This column’s for the birds.
When humans arrived to the Hawaiian Islands, there were more than 140 species of native birds. Today, more than half of them are extinct. There’s no other place in the United States where avian extinction has been so extreme, and even now two-thirds of Hawaii’s forest birds are endangered.
But I intend this as a hopeful story. In Hawaiian mythology, some animals are considered ‘aumākua, or guardian spirits. The pueo, an endemic short-eared owl we spotted peering up at us after our land blessing, is one of them. Another is the Hawaiian crow, better known locally as the ʻalalā. Endangered since 1967, this crow is one of just 69 species across the planet that has been classified as extinct in the wild (the others are mostly plants and tree snails). Before human colonization, the ʻalalā was one of five crow species on the Big Island, and once it was one of the largest bird populations anywhere in the state. And today? Today, it’s one of the four most-endangered bird species on earth, the result of loss of habitat, introduced disease, and predation by introduced rats, mongooses, dogs and feral cats. When its numbers were healthy, the ʻalalā played a crucial role in seed dispersal and seed germination of native plants. Before Europeans arrived, it was sometimes kept as a ceremonial pet and its feathers were used to decorate royal standards known as kahili. Measuring up top 20 inches, with a 42-inch wingspan, it’s the state’s second-largest forest bird after the once-endangered Hawaiian hawk, which is also an ‘aumākua. If healthy and undisturbed, the ʻalalā can live up to 18 years in the wild.
So here’s the hopeful part of this story: 114 ʻalalā are being raised in captivity on the Big Island and Maui, for reintroduction into two of Big Island’s forests later this year, including the Pu’u Maka’ala Natural Area Reserve, an 18,730-acre conservation area established in 1981 to protect the island’s native wet koa and ohia forests—and a component of a larger system covering 95,000 acres on the Big Island and 123,000 acres statewide. The ʻalalā’s release is part of a five-year recovery plan by the U.S. Fish and Wildlife Service, the State of Hawaii’s Division of Forestry and Wildlife, and the San Diego Zoo’s Global Institute for Conservation Research, which three weeks ago announced it had also sequenced the ʻalalā’s genome. The estimated cost of saving this creature from extinction: $14.38 million. An earlier attempt to release the ʻalalā in the mid-90s failed, so this is truly a second chance.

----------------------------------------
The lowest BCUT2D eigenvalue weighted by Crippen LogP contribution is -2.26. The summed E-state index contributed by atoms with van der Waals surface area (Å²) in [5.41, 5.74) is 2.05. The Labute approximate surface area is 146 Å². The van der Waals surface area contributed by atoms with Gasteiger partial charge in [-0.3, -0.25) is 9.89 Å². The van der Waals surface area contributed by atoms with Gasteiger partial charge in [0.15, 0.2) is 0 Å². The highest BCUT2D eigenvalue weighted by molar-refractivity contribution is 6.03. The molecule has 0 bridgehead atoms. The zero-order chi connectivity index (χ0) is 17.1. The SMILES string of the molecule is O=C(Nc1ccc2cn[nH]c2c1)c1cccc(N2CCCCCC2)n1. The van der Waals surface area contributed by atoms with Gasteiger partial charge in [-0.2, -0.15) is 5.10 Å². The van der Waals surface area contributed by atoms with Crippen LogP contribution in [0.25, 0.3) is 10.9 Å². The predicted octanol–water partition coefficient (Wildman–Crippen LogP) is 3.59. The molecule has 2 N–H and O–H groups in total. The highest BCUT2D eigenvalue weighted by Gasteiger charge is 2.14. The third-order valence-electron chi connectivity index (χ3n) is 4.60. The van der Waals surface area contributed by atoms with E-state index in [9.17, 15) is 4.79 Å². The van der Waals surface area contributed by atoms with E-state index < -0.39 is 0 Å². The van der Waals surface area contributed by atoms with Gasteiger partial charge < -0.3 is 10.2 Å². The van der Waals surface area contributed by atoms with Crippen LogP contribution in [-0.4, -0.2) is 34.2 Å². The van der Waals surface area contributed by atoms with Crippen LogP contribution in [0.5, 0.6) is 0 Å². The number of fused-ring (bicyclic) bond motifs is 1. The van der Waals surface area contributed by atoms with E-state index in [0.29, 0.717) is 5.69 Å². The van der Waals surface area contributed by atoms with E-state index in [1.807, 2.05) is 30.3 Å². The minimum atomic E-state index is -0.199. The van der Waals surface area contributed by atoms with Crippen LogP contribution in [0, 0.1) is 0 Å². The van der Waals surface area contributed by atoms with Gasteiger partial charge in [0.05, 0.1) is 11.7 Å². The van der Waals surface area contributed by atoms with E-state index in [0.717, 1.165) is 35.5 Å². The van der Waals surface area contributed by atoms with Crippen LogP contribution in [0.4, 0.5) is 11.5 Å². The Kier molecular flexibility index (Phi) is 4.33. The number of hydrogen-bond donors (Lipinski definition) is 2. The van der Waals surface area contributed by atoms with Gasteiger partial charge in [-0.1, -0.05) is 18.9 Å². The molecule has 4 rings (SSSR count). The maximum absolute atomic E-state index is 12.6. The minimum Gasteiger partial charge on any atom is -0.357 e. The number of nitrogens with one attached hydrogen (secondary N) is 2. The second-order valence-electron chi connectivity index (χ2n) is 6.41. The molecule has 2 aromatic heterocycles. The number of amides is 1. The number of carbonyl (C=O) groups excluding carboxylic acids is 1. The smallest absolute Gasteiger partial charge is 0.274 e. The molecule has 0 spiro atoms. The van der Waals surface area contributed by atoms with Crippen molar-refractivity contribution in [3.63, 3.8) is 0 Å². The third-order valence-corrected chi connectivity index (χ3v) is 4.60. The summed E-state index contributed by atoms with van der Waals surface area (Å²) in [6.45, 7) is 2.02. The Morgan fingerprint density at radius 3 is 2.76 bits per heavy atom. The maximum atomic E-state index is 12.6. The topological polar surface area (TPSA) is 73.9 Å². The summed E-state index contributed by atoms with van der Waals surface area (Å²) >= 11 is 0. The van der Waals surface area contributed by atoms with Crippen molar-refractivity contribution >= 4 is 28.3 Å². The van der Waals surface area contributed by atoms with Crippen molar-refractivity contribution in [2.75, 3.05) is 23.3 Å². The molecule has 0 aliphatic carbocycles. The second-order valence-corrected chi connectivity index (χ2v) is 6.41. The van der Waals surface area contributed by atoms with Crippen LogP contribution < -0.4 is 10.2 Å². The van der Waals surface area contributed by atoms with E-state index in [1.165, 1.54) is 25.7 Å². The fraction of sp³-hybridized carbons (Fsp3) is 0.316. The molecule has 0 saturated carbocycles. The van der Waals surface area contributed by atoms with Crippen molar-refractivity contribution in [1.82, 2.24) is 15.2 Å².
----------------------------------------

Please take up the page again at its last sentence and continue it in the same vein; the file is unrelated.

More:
Later this year, in September, Hawaii will also host the World Conservation Congress, which the International Union for Conservation convenes every four years. (Sometimes regarded as the “conservation world Olympics,” the last two were in Jeju Island, South Korea, and in Barcelona.) With nearly 1,300 government and NGO members, and more than 15,000 volunteer experts from 185 countries, the Switzerland-based IUCN is the largest and oldest global environmental organization in the world, and its Red List tracks threatened, vulnerable and endangered species around the globe. The IUCN even has official observer status at the United Nations. The U.S. State Department lobbied the IUCN to host the congress in Hawaii, and holding it there is an international vote of confidence for what’s being done by Hawaii and the U.S. Keeping our eyes to the trees, the U.S. Fish and Wildlife Service is behind a separate 50-year, $3.63-billion effort to recover another 21 endangered Hawaiian forest birds throughout the state. If you find yourself in Hawaii, consider going on a bird-watching tour with Hawaii Forest & Trail, which has been leading them there since 1994. But you might want to bone up with these recordings of the ʻalalā’s calls first.
Paula made the three paintings in this post. I introduced her in my first blog as a botanical illustrator, textile designer, horticulturist and writer. But like John James Audubon (who was born and raised outside the United States, in what later became Haiti, and in France), she’s now officially an ornithological painter, too. You can see larger versions of these works on her site. The second and third paintings are of the ʻakiapōlāʻau and ʻakepa, both endangered Hawaiian honeycreepers.
I grew up visiting the New-York Historical Society’s Audubon collection on the Upper West Side of Manhattan, and I’m looking forward to hanging these paintings in our house on the Upper North Side of Hawaii (a.k.a. North Kohala) once it is ready. I’m tempted to say I hope birds stay away from our most recent construction, but if they’re ʻalalā then they can come.